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all that was wanting to make the likeness complete, which I now saw to be so imperfect in detail. If ever sorrow and suffering set their profaning marks on the youth and beauty of Miss Fairlie's face, then, and then only, Anne Catherick and she would be the twin-sisters of chance resemblance, the living reflections of one another.

I shuddered at the thought. There was something horrible in the blind unreasoning distrust of the future which the mere passage of it through my mind seemed to imply. It was a welcome interruption to be roused by feeling Anne Catherick's hand laid on my shoulder. The touch was as stealthy and as sudden as that other touch which had petrified me from head to foot on the night when we first met.

"You are looking at me; and you are thinking of something," she said, with her strange breathless rapidity of utterance. "What is it?"

"Nothing extraordinary," I answered. "I was only wondering how you came here."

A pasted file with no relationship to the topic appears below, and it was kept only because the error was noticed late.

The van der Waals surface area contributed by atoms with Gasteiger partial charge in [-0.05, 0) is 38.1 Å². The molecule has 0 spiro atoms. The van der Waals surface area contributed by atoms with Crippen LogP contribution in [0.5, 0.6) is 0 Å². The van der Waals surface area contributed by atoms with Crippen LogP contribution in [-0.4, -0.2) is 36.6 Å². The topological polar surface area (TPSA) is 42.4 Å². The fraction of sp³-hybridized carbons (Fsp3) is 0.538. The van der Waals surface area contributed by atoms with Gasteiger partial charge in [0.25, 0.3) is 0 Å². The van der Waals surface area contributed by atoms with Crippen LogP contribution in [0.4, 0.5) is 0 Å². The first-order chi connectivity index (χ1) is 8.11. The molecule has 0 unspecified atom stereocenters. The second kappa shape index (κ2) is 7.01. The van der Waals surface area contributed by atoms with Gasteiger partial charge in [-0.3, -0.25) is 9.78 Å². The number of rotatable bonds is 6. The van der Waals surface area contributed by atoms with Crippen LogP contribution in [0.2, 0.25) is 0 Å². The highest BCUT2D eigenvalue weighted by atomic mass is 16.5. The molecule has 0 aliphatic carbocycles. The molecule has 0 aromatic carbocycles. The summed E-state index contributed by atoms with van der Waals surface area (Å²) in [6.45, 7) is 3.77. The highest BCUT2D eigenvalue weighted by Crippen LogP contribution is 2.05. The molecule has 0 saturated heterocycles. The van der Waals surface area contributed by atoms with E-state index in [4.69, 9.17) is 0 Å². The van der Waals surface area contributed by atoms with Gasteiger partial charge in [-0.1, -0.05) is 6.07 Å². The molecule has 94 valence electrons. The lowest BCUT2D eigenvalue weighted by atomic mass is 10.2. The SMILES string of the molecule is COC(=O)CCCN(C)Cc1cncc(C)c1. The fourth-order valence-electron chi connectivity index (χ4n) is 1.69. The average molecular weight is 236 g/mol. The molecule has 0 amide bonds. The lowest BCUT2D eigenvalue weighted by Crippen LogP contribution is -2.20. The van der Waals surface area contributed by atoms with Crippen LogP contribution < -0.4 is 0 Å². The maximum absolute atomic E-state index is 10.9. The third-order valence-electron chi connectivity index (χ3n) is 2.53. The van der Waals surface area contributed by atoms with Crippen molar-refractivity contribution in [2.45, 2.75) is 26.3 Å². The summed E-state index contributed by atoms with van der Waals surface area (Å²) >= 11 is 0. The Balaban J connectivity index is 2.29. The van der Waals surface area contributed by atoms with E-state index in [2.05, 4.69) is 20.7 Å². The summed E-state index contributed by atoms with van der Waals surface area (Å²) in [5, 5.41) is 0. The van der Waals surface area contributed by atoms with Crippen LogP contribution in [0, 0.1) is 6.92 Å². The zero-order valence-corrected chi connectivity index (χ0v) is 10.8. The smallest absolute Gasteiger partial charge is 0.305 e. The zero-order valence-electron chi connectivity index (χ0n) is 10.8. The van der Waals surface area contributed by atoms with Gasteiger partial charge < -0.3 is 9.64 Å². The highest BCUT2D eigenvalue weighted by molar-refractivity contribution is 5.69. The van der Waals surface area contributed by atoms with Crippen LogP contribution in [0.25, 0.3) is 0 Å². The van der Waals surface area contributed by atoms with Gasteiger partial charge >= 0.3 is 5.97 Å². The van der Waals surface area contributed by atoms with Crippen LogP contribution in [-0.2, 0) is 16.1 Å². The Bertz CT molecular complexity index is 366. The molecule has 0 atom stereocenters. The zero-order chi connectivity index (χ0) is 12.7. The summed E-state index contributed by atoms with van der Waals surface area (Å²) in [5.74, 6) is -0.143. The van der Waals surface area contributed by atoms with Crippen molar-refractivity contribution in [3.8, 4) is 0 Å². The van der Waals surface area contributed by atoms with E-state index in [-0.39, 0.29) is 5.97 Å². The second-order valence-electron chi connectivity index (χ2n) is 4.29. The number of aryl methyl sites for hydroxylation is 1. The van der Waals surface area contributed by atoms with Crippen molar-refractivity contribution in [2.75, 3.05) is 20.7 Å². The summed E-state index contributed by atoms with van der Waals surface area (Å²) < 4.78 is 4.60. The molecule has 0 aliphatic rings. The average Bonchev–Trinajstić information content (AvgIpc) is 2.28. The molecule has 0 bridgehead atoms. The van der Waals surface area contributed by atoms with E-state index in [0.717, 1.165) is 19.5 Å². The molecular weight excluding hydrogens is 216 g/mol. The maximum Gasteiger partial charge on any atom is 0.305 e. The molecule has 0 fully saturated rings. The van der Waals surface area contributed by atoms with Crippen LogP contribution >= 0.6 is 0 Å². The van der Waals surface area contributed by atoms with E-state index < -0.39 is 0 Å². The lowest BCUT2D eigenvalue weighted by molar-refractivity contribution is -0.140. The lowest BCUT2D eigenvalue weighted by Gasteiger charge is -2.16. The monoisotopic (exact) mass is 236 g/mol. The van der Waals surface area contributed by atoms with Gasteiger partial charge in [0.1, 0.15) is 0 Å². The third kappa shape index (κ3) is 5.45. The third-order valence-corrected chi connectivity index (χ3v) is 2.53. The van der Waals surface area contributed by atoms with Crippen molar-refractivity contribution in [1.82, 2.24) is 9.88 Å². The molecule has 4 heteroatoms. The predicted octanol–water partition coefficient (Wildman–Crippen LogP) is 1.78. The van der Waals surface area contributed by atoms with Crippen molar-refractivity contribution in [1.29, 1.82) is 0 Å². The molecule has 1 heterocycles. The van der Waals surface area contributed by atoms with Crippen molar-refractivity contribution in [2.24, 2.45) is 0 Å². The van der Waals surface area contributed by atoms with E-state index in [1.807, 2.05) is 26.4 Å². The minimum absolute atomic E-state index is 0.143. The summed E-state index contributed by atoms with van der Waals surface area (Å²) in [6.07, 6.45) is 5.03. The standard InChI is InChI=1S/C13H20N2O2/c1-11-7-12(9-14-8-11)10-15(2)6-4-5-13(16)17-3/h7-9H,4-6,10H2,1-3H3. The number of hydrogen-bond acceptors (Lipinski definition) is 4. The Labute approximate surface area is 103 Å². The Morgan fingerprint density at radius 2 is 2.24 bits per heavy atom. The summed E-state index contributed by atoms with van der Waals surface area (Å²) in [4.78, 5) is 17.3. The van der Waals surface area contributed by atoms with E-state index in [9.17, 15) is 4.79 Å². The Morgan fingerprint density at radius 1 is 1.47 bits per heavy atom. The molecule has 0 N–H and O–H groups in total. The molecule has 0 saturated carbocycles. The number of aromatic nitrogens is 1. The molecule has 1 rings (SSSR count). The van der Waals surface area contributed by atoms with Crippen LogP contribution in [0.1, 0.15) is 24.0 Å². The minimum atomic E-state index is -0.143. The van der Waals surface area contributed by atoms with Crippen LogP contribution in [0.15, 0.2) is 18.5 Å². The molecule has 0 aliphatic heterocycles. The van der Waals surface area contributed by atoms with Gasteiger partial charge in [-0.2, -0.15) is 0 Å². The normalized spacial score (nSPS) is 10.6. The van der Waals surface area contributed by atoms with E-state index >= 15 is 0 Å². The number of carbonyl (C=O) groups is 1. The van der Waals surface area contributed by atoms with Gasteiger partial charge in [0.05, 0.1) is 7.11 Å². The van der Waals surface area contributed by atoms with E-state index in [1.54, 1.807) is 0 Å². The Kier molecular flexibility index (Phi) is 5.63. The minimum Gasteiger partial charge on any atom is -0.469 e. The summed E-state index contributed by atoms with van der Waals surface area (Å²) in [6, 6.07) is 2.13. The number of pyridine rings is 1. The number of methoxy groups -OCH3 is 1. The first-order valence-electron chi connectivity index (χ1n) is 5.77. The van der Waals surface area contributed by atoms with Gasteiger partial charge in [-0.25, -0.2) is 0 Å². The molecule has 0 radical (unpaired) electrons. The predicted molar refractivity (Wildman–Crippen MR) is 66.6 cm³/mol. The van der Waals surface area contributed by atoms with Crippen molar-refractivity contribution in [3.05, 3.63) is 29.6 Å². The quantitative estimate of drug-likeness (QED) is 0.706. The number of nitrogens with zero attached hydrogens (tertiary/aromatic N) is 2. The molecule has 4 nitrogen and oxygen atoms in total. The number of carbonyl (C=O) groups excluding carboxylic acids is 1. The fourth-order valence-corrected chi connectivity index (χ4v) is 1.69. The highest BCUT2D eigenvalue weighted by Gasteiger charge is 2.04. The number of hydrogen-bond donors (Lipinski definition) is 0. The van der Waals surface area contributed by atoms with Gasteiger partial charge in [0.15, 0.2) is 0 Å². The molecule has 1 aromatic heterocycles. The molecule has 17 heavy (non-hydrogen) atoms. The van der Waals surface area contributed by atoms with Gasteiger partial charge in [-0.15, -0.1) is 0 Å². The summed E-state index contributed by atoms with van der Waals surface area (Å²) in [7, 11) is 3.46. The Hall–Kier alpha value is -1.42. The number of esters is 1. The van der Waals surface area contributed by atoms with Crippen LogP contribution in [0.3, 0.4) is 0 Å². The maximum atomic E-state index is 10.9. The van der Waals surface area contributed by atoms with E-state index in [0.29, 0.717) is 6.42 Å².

"I came with a friend who is very good to me. I have only been here two days."

"And you found your way to this place yesterday?"

"How do you know that?"

"I only guessed it."

She turned from me, and knelt down before the inscription once more.

"Where should I go if not here?" she said. "The friend who was better than a mother to me is the only friend I have to visit at Limmeridge. Oh, it makes my heart ache to see a stain on her tomb! It ought to be kept white as snow, for her sake. I was tempted to begin cleaning it yesterday; and I can't help coming back to go on with it to-day. Is there anything wrong in that? I hope not. Surely nothing can be wrong that I do for Mrs. Fairlie's sake?"

The old grateful sense of her benefactress's kindness was evidently the ruling idea still in the poor creature's mind—the narrow mind which had but too plainly opened to no other lasting impression since that first impression of her younger and happier days. I saw that my best chance of winning her confidence lay in encouraging her to proceed with the artless employment which she had come into the burial-ground to pursue. She resumed it at once, on my telling her she might do so; touching the hard marble as tenderly as if it had been a sentient thing, and whispering the words of the inscription to herself, over and over again, as if the lost days